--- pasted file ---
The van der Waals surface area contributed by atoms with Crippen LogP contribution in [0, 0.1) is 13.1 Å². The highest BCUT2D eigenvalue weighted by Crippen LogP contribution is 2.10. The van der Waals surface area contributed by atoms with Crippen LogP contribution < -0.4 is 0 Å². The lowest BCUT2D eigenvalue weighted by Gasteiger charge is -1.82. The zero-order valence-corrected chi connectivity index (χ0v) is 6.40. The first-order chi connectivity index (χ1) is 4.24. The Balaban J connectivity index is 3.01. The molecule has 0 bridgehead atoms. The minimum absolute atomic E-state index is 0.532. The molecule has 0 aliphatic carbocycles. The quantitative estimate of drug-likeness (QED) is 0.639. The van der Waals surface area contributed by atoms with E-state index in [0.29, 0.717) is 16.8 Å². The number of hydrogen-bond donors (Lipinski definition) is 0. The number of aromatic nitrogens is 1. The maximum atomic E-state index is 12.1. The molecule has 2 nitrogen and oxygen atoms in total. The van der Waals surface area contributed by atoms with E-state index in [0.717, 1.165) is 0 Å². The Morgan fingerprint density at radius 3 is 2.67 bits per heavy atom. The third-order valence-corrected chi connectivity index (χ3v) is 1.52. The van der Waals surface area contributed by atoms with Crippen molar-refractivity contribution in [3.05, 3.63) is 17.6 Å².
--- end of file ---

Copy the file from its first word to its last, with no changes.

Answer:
The van der Waals surface area contributed by atoms with Crippen LogP contribution in [0, 0.1) is 13.1 Å². The highest BCUT2D eigenvalue weighted by Crippen LogP contribution is 2.10. The van der Waals surface area contributed by atoms with Crippen LogP contribution < -0.4 is 0 Å². The lowest BCUT2D eigenvalue weighted by Gasteiger charge is -1.82. The zero-order valence-corrected chi connectivity index (χ0v) is 6.40. The first-order chi connectivity index (χ1) is 4.24. The Balaban J connectivity index is 3.01. The molecule has 0 bridgehead atoms. The minimum absolute atomic E-state index is 0.532. The molecule has 0 aliphatic carbocycles. The quantitative estimate of drug-likeness (QED) is 0.639. The van der Waals surface area contributed by atoms with E-state index in [0.29, 0.717) is 16.8 Å². The number of hydrogen-bond donors (Lipinski definition) is 0. The number of aromatic nitrogens is 1. The maximum atomic E-state index is 12.1. The molecule has 2 nitrogen and oxygen atoms in total. The van der Waals surface area contributed by atoms with E-state index in [0.717, 1.165) is 0 Å². The Morgan fingerprint density at radius 3 is 2.67 bits per heavy atom. The third-order valence-corrected chi connectivity index (χ3v) is 1.52. The van der Waals surface area contributed by atoms with Crippen molar-refractivity contribution in [3.05, 3.63) is 17.6 Å².